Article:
Another scientifically trained writer to tilt with Einstein's theories, and a contemporary of all those mentioned above, was a Russian-born electrical and aeronautical engineer, George de Bothezat.  He secured his electrical-engineering degree in Liege, 1907, a Doctorate in Paris, 1911. He was an aeronautical leader in Russia before 1918 and later in the United States.  He patented many inventions and organized and directed a sizeable commercial enterprise.  In 1959 his name survived and appeared in the Manhattan telephone directory: de Bothezat Division, American Machine and Metals Company.  This unusual man took the battle to the enemy's camp, lecturing at Princeton University during the 1930's, questioning Einstein's doctrine of isochronous time.

The volume by de Bothezat makes difficult reading, as the author' meaning is not clear in many cases.(4)  But certainly it is clear in one important aspect.  Because he was a mathematician, de Bothezat saw that by the mathematical processes utilized by Einstein, Grossman, and Minkowski all manner of hypotheses could be proved.  This observation of course was not original with de Bothezat, as it was shown earlier by many French mathematicians, particularly Painleve.

No doubt some will object to the use of the terms "sell" and "promotion" to describe the methods by which the Theory of Relativity was so quickly popularized.  Perhaps some others feel that such methods are not suitable or ethical in the world of science.  It all depends on the viewpoint.  In the present era, nearly every laboratory of any size, be it academic, commercial, or governmental, has as part of its organization a publicity or public relations department.  This is staffed by persons whose livelihood depends on getting the laboratory's findings, reports, papers, and accomplishments into as many news outlets as possible.

Being convinced that many of the mathematical systems responsible for modem physical theories contain illogical, erroneous assumptions, this writer has attempted to determine the processes through which this type of mathematics, and the Theory of Relativity, have taken such a hold on the minds of countless millions.  It is believed that four volumes published some few years ago explain how and why these ideas have gained such a following.  These books are not erudite, scholarly, studies in psychology, mathematics, or physics.  They are popularly, well written blueprints of the way men's minds en masse are influenced and the individual's supposed free-will actions channeled into a pattern set by those who apply subtle pressures.

A summary of the new techniques of advertising are discussed in Vance Packard's The Hidden Persuaders.  No doubt there will be many who will scoff at the statements in this volume; nevertheless, advertising budgets in the millions of dollars are risked on these principles of mass psychology.  The effectiveness of this type of pressure is quickly evidenced by the sales volume of the goods and the services being publicized .(5)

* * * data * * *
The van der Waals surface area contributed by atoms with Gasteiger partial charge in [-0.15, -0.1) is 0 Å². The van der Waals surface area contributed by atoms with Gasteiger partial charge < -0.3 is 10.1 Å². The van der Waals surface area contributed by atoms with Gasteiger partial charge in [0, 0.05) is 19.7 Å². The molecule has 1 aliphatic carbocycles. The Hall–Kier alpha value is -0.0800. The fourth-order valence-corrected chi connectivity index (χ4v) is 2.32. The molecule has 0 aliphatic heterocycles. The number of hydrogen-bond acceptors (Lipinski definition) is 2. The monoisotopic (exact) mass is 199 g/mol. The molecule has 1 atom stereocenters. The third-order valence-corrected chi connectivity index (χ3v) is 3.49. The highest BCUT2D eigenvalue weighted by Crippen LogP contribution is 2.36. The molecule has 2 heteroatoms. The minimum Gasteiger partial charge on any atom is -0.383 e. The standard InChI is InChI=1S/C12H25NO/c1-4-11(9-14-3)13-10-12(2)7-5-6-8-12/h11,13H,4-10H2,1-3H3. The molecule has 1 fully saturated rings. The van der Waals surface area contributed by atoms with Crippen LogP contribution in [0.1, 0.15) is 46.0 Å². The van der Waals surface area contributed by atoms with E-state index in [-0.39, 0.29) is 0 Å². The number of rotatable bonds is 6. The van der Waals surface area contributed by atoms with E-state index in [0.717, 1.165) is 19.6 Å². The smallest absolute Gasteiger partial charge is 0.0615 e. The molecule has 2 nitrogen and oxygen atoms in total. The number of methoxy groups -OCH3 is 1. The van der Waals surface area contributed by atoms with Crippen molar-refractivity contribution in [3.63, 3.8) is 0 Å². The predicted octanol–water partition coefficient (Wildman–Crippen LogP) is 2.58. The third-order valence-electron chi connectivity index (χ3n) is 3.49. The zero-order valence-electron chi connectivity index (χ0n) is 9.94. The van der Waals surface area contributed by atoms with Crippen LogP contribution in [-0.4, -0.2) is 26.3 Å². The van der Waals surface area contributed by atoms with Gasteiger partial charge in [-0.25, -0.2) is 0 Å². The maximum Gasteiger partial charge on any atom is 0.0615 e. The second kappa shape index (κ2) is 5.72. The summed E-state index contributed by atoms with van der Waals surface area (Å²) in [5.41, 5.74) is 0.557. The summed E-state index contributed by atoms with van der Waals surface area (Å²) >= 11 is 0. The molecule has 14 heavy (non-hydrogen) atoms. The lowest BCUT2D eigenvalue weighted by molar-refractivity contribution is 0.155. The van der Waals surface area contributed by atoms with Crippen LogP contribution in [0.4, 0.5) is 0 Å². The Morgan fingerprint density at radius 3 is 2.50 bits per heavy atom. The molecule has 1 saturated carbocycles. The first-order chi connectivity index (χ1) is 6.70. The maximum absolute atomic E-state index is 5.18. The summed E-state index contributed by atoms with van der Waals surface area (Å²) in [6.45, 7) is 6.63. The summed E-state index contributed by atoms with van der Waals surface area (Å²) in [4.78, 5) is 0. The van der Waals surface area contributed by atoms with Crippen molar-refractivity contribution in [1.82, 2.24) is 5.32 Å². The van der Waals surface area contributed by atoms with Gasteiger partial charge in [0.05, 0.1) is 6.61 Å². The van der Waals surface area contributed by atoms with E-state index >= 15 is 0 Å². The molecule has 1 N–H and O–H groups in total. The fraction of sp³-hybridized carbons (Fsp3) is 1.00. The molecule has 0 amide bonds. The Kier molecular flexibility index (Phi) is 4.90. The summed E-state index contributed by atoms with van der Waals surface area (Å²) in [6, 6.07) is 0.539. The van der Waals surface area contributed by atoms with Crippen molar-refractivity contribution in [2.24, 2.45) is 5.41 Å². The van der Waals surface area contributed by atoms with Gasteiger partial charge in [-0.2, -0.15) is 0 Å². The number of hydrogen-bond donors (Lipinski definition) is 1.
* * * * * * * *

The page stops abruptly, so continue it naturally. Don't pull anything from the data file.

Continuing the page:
In a second volume, Science Is a Sacred Cow, A. Stander gives us a glimpse into the manner by which scientists delude themselves and apply the same subtle suasions to the members of the learned professions as are used by the men who guide modern-day advertising.  This book will make many scientists cringe as they see some of their most treasured illusions trampled upon by another well-trained scientist.(6)

With regard to the subject which we are considering, Mr. Stander has this to say:

And yet Einstein did not destroy the Absolute.  There is always an Absolute in science.  In the nineteenth century it was the ether, but when the ether fell to pieces and disintegrated, there was no Absolute left at all–a condition intolerable to scientists, although they don't know it.  Einstein made space and time relative, but in order to do this he had to take something else, which was the velocity of light, and make it absolute.  The velocity of light occupies an extraordinary place in modern physics.  It is lese majeste to make any criticism of the velocity of light. it is a sacred cow within a sacred cow, and it is just about the Absolutest Absolute in the history of human thought.  There is a textbook on physics which openly says, "Relativity is now accepted as a faith." This statement, although utterly astounding in what purports to be a science, is unfortunately only too true.

The third volume for studying the methods by which men's minds are influenced is C. D. MacDougall's Hoaxes.(7)  This also shows very graphically that any explanation, even if it is grossly incorrect, is considered better than none at all.  This is not to imply that the mathematicians, philosophers, theoreticians, and physicists who developed modern physical theories were consciously engaged in perpetrating hoaxes.  They were not, for each in his own field sincerely believed that he was completely justified in his basic assumptions, and accurate in his reasoning and mathematical calculations.